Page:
Why do snakes produce venom? Not for self-defence, study shows
This article by Wolfgang Wüster, Senior Lecturer in Zoology, Bangor University and Kevin Arbuckle, Senior Lecturer in Biosciences, Swansea University is republished from The Conversation under a Creative Commons license. Read the original article.
Snake venoms vary a lot between species in their make-up and effects, which is a major problem for developing treatments. Snakes use these venoms for two main purposes. The first is foraging, where venom helps the snake to overpower its prey before eating it. The second is self-defence against potential predators – this is how millions of people get bitten, and around 100,000 killed, every year.
Many studies have shown that the need to capture and eat prey often drives the evolution of different snake venoms. For instance, many species have venoms that are especially lethal to their main prey species. On the other hand, scientists know surprisingly little about the role of natural selection for self-defence in the evolution of venoms.
If you have ever been stung by a bee, you will know that the sting hurts almost immediately, and the pain rapidly reaches its peak. And if you think a bee sting is no big deal, consider the consequences of being stung by a lionfish. Here, the intensity of pain is far more severe, but its rapid onset is the same.
This makes biological sense. The function of a defensive venom is to deter and repel a predatory attack before its bearer is killed or injured, and pain is a universal deterrent. If the evolution of snake venom was driven by natural selection for defence, we would expect to see the same pattern – almost immediate pain that is severe enough to be a deterrent. But is this what happens?
There is often severe pain in snakebites, but little was known about the timescale of pain development. If pain occurs long after the bite, it may simply be a side effect of other venom properties, such as tissue damage.
The ideal organism on which to test this idea is a species that is regularly exposed to venomous snakebites from a wide variety of snakes and can communicate precisely the effects of a bite. That model organism is Homo sapiens. In particular, snake keepers, reptile researchers and ecologists who work with them in the field.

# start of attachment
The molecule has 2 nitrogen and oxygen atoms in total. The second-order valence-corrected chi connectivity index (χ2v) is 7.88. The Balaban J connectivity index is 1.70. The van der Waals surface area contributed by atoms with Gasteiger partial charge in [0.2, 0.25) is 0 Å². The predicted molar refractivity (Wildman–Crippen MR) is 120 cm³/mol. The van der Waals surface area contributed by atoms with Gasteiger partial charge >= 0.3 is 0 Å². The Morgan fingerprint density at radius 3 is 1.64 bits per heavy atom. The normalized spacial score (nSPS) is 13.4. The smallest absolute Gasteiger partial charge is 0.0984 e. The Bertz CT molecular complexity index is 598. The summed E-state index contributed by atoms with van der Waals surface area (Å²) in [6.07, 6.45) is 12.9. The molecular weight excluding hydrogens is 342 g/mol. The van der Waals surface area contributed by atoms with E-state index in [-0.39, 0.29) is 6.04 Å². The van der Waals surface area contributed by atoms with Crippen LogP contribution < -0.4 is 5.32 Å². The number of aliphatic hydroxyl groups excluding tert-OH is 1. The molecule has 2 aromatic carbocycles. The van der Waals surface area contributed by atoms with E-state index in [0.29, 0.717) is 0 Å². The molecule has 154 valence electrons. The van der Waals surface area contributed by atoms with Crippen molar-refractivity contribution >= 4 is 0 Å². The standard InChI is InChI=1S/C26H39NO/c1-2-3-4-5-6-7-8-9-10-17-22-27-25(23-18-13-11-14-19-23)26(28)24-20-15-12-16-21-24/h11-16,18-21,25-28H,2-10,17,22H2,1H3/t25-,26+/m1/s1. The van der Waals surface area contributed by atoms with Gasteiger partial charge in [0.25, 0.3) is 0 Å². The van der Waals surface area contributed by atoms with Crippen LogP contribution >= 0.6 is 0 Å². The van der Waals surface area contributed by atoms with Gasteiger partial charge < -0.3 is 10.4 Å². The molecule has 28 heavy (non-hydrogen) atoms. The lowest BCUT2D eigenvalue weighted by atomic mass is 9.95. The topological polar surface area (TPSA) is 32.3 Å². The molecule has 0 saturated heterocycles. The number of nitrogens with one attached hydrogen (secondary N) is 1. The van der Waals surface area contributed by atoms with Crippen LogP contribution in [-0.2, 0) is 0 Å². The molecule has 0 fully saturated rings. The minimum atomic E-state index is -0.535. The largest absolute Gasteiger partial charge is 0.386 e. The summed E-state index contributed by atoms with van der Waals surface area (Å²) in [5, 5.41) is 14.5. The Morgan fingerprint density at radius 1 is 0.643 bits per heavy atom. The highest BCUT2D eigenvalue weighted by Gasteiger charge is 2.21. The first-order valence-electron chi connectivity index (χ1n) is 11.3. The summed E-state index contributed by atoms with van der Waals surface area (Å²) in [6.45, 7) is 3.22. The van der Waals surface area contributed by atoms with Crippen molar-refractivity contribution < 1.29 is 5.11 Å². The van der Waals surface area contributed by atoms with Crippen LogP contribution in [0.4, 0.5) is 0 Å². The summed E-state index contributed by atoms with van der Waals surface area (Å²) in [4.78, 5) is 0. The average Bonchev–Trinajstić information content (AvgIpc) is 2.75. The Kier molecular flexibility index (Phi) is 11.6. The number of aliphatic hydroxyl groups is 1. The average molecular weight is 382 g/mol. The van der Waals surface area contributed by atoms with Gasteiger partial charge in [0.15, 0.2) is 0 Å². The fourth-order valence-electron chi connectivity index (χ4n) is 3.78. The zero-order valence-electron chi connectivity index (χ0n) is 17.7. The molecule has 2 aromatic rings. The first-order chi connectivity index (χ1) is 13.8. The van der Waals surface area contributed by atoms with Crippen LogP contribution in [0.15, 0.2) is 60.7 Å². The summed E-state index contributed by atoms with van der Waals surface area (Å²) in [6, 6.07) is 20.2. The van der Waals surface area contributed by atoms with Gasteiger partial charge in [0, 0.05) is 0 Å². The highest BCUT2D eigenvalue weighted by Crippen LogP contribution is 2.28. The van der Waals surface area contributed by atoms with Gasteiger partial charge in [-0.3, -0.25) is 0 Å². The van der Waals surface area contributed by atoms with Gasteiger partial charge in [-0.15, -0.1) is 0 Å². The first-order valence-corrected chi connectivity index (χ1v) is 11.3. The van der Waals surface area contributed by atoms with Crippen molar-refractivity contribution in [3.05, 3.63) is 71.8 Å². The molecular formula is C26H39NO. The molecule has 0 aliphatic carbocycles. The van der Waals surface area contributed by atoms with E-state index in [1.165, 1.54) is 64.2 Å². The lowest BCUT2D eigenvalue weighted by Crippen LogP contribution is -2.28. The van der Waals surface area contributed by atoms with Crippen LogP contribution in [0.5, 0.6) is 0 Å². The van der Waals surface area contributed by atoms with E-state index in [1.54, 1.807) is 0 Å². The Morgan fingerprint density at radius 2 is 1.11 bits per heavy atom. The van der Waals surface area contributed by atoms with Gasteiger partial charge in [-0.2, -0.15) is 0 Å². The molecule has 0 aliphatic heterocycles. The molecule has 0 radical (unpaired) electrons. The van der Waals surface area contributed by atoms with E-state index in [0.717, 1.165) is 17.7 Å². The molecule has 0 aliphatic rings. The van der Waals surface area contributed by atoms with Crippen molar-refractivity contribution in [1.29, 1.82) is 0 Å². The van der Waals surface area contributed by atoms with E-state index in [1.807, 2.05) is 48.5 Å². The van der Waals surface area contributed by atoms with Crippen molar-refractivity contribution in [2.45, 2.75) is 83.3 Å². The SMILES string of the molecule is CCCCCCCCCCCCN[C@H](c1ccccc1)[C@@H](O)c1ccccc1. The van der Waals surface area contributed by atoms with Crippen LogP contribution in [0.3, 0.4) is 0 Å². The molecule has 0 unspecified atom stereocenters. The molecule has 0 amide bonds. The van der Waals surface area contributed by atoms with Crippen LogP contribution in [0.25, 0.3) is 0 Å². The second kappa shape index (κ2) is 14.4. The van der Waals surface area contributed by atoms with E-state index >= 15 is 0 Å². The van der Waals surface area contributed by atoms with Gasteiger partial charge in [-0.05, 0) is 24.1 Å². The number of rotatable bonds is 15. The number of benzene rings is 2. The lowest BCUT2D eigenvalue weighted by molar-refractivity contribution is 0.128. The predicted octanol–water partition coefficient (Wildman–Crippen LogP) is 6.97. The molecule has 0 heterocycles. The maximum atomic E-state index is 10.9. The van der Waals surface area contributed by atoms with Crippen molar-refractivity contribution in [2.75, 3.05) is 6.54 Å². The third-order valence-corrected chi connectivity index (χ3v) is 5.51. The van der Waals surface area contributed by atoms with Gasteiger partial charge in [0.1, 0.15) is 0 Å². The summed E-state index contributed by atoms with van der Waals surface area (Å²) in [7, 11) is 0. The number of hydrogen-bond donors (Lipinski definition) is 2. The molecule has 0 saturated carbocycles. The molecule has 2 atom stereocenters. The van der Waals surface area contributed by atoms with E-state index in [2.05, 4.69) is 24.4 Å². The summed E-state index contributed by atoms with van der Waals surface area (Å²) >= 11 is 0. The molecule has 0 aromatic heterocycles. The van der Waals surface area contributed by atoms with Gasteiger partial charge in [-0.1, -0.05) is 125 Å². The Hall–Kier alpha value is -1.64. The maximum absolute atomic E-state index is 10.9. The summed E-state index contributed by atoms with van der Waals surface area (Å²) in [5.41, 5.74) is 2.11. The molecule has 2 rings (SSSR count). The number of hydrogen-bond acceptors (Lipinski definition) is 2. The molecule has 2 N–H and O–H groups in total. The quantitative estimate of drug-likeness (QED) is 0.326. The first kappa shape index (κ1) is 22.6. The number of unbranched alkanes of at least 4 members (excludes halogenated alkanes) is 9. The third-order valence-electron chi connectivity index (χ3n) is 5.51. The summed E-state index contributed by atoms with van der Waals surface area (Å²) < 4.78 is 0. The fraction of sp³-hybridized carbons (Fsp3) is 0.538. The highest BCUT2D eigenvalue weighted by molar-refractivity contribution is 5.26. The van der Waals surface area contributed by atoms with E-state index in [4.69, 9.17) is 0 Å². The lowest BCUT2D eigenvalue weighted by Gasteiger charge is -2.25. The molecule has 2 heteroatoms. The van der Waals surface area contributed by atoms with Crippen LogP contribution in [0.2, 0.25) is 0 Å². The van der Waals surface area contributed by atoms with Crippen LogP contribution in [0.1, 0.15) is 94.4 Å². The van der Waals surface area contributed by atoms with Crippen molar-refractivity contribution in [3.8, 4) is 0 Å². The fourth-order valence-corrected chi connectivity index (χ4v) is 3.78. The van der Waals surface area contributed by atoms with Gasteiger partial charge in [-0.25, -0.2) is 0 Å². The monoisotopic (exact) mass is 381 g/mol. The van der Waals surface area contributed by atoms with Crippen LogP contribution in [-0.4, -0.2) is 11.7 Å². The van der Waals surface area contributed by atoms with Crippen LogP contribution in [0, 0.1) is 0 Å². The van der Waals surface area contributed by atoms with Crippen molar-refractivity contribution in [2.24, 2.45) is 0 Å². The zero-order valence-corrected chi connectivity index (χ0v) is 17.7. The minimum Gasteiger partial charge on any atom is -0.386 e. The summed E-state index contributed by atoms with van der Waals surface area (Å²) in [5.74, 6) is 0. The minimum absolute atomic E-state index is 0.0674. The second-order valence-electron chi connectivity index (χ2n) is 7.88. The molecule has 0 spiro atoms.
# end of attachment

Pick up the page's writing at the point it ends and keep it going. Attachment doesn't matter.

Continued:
To tap into the body of collective snakebite experience accumulated by this demographic, Bangor University researcher Harry Ward-Smith designed and distributed a questionnaire asking them about past venomous snakebites, and in particular, how pain developed after a bite.
Respondents were asked to report their pain level on a scale of 0-10 after one minute and five minutes, and the maximum pain level at any time after the bite. The purpose was to focus mostly on the timescale of pain development rather than the actual pain levels themselves. The rationale was that while the intensity of pain experienced will vary greatly between people, the timing of when pain develops should be more consistent. Different people may consider a bee sting to be a minor nuisance or unbearable, but everyone agrees that it hurts immediately.
The survey asked 368 people who had collectively received 584 bites from 192 different snake species. By far the most common experience involved relatively low pain levels after a bite within the first five minutes, when the pain might deter a predator in time for the snake to escape injury or death.
More severe pain often followed later. Fewer than 15% of cases resulted in pain that was debilitating within five minutes of the bite, and roughly 55% of cases never reached that level. These results strongly suggest that self-defence doesn’t drive the evolution of snake venom.
We also investigated the presence of venoms that caused early-onset pain throughout an evolutionary tree of snake species. We found that venoms which cause early pain evolved on several occasions, but were usually quickly lost again during the course of snake evolution. Again, this suggests that snakes don’t develop venom as a response to the need to ward off potential predators.
There are likely exceptions though. For instance, some coral snakes and pit vipers have specifically pain-inducing toxins in their venoms. Spitting cobras have unique behavioural adaptations for defensive venom use, and their venoms cause intense pain upon contact with eyes.
Those who feel personally threatened by the existence of dangerously venomous snakes can rest easy. Overall, it’s not aimed at us.